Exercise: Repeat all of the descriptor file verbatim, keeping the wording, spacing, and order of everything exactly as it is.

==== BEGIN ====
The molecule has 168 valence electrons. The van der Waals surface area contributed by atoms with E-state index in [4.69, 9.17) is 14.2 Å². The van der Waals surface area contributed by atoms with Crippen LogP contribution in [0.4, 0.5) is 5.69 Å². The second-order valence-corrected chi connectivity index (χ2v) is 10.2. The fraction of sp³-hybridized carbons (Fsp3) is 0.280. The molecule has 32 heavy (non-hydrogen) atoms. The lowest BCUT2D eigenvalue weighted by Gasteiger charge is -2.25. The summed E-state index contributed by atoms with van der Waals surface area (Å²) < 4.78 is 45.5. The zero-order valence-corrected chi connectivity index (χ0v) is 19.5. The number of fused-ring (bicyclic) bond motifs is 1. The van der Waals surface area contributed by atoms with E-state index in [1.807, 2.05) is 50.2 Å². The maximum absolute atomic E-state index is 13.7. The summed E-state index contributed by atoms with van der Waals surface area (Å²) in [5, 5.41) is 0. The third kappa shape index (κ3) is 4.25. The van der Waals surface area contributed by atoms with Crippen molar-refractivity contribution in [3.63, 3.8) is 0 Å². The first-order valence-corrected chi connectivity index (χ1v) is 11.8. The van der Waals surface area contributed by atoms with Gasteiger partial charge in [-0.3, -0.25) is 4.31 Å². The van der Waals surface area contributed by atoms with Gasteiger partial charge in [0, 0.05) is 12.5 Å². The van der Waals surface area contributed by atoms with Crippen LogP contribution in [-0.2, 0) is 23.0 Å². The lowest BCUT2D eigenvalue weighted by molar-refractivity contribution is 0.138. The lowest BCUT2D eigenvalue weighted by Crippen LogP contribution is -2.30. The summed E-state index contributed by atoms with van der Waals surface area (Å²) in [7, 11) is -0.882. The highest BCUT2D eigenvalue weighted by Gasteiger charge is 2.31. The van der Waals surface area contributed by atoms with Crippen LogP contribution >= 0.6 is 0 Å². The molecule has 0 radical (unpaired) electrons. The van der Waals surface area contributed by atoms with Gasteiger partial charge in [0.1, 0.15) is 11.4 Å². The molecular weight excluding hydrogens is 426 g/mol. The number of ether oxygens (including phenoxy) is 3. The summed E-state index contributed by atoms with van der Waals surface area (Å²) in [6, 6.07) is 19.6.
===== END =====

The molecule has 168 valence electrons. The van der Waals surface area contributed by atoms with E-state index in [4.69, 9.17) is 14.2 Å². The van der Waals surface area contributed by atoms with Crippen LogP contribution in [0.4, 0.5) is 5.69 Å². The second-order valence-corrected chi connectivity index (χ2v) is 10.2. The fraction of sp³-hybridized carbons (Fsp3) is 0.280. The molecule has 32 heavy (non-hydrogen) atoms. The lowest BCUT2D eigenvalue weighted by Gasteiger charge is -2.25. The summed E-state index contributed by atoms with van der Waals surface area (Å²) < 4.78 is 45.5. The zero-order valence-corrected chi connectivity index (χ0v) is 19.5. The number of fused-ring (bicyclic) bond motifs is 1. The van der Waals surface area contributed by atoms with E-state index in [1.807, 2.05) is 50.2 Å². The maximum absolute atomic E-state index is 13.7. The summed E-state index contributed by atoms with van der Waals surface area (Å²) in [5, 5.41) is 0. The third kappa shape index (κ3) is 4.25. The van der Waals surface area contributed by atoms with Crippen molar-refractivity contribution in [3.63, 3.8) is 0 Å². The first-order valence-corrected chi connectivity index (χ1v) is 11.8. The van der Waals surface area contributed by atoms with Gasteiger partial charge in [-0.3, -0.25) is 4.31 Å². The van der Waals surface area contributed by atoms with Gasteiger partial charge in [0, 0.05) is 12.5 Å². The van der Waals surface area contributed by atoms with Crippen LogP contribution in [-0.2, 0) is 23.0 Å². The lowest BCUT2D eigenvalue weighted by molar-refractivity contribution is 0.138. The lowest BCUT2D eigenvalue weighted by Crippen LogP contribution is -2.30. The summed E-state index contributed by atoms with van der Waals surface area (Å²) in [7, 11) is -0.882. The highest BCUT2D eigenvalue weighted by Gasteiger charge is 2.31. The van der Waals surface area contributed by atoms with Crippen LogP contribution >= 0.6 is 0 Å². The molecule has 0 radical (unpaired) electrons. The van der Waals surface area contributed by atoms with Gasteiger partial charge in [0.1, 0.15) is 11.4 Å². The molecular weight excluding hydrogens is 426 g/mol. The number of ether oxygens (including phenoxy) is 3. The summed E-state index contributed by atoms with van der Waals surface area (Å²) in [6, 6.07) is 19.6.